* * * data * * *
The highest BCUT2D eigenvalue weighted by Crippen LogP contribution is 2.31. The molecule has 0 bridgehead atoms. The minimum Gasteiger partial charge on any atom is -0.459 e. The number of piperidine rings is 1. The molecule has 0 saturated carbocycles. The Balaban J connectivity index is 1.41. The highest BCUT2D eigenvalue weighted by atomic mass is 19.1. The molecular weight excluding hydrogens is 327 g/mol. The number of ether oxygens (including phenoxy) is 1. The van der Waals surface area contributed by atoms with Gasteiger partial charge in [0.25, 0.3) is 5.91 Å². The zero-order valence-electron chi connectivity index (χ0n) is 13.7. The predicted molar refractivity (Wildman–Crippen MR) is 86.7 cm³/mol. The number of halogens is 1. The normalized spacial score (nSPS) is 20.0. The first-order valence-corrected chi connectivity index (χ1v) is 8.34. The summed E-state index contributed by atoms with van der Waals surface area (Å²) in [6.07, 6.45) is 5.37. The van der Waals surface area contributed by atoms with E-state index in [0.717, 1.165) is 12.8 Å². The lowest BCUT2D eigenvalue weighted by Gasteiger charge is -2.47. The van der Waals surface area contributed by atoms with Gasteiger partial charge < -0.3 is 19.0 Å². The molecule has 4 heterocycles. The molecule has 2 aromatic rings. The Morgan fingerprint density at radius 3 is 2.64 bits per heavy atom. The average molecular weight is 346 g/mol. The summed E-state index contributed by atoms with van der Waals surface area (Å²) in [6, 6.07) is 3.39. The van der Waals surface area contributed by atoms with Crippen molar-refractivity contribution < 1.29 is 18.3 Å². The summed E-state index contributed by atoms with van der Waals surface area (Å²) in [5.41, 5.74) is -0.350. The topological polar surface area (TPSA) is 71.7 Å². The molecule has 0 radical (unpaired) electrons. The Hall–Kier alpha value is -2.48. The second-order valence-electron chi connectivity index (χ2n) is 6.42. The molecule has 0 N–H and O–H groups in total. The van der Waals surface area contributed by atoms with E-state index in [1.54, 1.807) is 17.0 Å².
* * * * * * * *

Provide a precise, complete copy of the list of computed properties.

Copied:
The highest BCUT2D eigenvalue weighted by Crippen LogP contribution is 2.31. The molecule has 0 bridgehead atoms. The minimum Gasteiger partial charge on any atom is -0.459 e. The number of piperidine rings is 1. The molecule has 0 saturated carbocycles. The Balaban J connectivity index is 1.41. The highest BCUT2D eigenvalue weighted by atomic mass is 19.1. The molecular weight excluding hydrogens is 327 g/mol. The number of ether oxygens (including phenoxy) is 1. The van der Waals surface area contributed by atoms with Gasteiger partial charge in [0.25, 0.3) is 5.91 Å². The zero-order valence-electron chi connectivity index (χ0n) is 13.7. The predicted molar refractivity (Wildman–Crippen MR) is 86.7 cm³/mol. The number of halogens is 1. The normalized spacial score (nSPS) is 20.0. The first-order valence-corrected chi connectivity index (χ1v) is 8.34. The summed E-state index contributed by atoms with van der Waals surface area (Å²) in [6.07, 6.45) is 5.37. The van der Waals surface area contributed by atoms with E-state index in [0.717, 1.165) is 12.8 Å². The lowest BCUT2D eigenvalue weighted by Gasteiger charge is -2.47. The van der Waals surface area contributed by atoms with Gasteiger partial charge < -0.3 is 19.0 Å². The molecule has 4 heterocycles. The molecule has 2 aromatic rings. The Morgan fingerprint density at radius 3 is 2.64 bits per heavy atom. The average molecular weight is 346 g/mol. The summed E-state index contributed by atoms with van der Waals surface area (Å²) in [6, 6.07) is 3.39. The van der Waals surface area contributed by atoms with Crippen molar-refractivity contribution < 1.29 is 18.3 Å². The summed E-state index contributed by atoms with van der Waals surface area (Å²) in [5.41, 5.74) is -0.350. The topological polar surface area (TPSA) is 71.7 Å². The molecule has 0 radical (unpaired) electrons. The Hall–Kier alpha value is -2.48. The second-order valence-electron chi connectivity index (χ2n) is 6.42. The molecule has 0 N–H and O–H groups in total. The van der Waals surface area contributed by atoms with E-state index in [1.54, 1.807) is 17.0 Å².